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If you’ve been on the Internet, you would have seen many terrible stories of people losing money to scams. Now, criminal organisations have even resorted to using mule accounts, or a money mule, to make illegal money transactions.


So, what’s a money mule? It’s when a person allows someone else to use their bank accounts to receive and transfer illegal funds.


This sinister money mule scam is a global problem which affects all financial service providers. These mule accounts are often linked to large-scale crimes such as terrorism and human trafficking.

How do Scammer Use a Mule Account for Money Laundering

Criminal syndicates tend to recruit money mules through lucrative job opportunities, promising fast and easy cash. You will be asked to open a mule account, which hides the criminals’ identities and helps them cover the money trail.


Even without money mules setting up mule accounts, criminals may also use stolen identities to transfer illegal money.


Here’s how they may launder money from one account to another:


  1. A money mule is recruited.
  2. The money mule opens a bank account.
  3. Funds are transferred into the mule account.
  4. Criminals instruct how and when the money should be moved to another account.
  5. The money mule then transfers the fund to a third party account or make cash withdrawals.

Don't Fall into the Traps of Scammers! Be Aware of these Warning Signs

Have you ever received an unprompted job offer through SMS? That could be a smishing (SMS phishing) attempt to recruit you as a money mule.


Scammers favour targeting vulnerable groups desperate for jobs or urgent money with seemingly legitimate offers through a variety of ways:


  • Social media (e.g. Facebook, Instagram, Telegram, etc.)
  • Instant messages (e.g. WhatsApp or SMS)
  • Requests for account rental
  • Fake job adverts


What’s more, these scammers often go to great lengths to mask their illegal operations as legitimate companies. Don’t be fooled, and look out for these red flags and signs:


  • Job offers that are too good to be true
  • You are asked to open a new bank account in your name or on behalf of the company
  • You are tasked with receiving funds into your bank account and transferring the funds
  • Your job responsibilities and tasks are unspecified
  • You can keep a cut of money transferred
  • Education or experience is not required

How to Protect Yourself

With the increasing popularity and adoption of digital transactions and online services, fraudsters are finding new ways to lure and exploit victims.


You can never be too vigilant when it comes to keeping your money safe from fraud and money laundering schemes.


No matter how careful you are, any one of us can be a victim of identity theft. Thus, it’s important to exercise caution against any suspicious opportunities or requests.


Tips to avoid you getting caught off guard:


  • Be cautious if your employer asks you to open a new bank account and hand over your personal ATM/debit card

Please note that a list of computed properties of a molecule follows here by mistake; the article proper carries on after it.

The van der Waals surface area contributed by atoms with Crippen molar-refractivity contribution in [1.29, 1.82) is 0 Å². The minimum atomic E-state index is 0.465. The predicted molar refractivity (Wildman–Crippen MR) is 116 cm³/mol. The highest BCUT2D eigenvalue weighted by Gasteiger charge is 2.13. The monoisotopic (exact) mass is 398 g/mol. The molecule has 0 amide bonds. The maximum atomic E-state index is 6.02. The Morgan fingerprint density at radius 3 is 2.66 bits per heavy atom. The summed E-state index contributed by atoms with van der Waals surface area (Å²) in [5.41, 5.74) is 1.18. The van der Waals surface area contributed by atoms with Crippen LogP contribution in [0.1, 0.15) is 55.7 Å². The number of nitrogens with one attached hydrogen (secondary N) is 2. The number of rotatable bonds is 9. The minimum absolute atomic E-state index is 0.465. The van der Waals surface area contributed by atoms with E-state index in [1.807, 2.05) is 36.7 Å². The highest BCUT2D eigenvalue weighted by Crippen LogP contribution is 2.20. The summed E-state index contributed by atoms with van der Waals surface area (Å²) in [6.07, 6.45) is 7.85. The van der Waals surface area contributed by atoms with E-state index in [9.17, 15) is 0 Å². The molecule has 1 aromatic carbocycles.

• Do not accept requests to transfer money using your personal bank account
  • Ignore job offers that promise easy money with little effort
  • Secure your bank cards and do not disclose your login credentials
  • Do not comply with requests to change the linked phone number to provide access to money mules
  • Do not share/surrender bank cards or TAC to a third party including family members and close friends

The Lasting Consequences of Being a Money Mule


It is illegal to be a money mule – unwittingly or willingly – as you could face serious repercussions, including prosecution, fines and possible incarceration.


If you’re a mule account holder, you will be considered an accessory and accomplice to the crime, even if you are not directly involved.


Money mules can also be charged for fraudulently concealing monies under Section 424 of the Penal Code, and for owning stolen goods under Section 29(1) of the Minor Offences Act 1955.


Additionally, banks and financial institutions may also blacklist mule account owners and prevent them from opening a new account*.

Don't Wait, Take Immediate Action


Think you may be involved in a money mule scam? If you spot suspicious activities, here’s what you can do:


  • Report the fraud to the bank and your local law enforcement agency
  • If in-person, decline the offer and make a police report
  • Notify your bank to change or close your bank account
  • If you think you’re in the midst of a money mule scheme, stop transferring money and immediately notify your bank/payment provider and the police


Remember, criminal organisations tend to target inexperienced young adults or the elderly and prey on their need for money. That is why it’s essential to spread the news and stay alert to thwart fraud attempts.


To lessen the chance of becoming a scam victim, beware of suspicious messages and emails. Always be alert to the latest criminal tactics. Visit CIMB’s website to learn more about how you and your finances can be protected from scams.  


This article is for informational purposes only and CIMB does not make any representation and warranty as to the accuracy, completeness and fairness of any information contained in this article. As this article is general in nature, it is not intended to address the circumstances of any particular individual or entity. You are advised to consult a financial advisor or investment professional before making any decisions based on the information contained in this article. CIMB assumes no liability for any consequences arising from your reliance on the information presented here.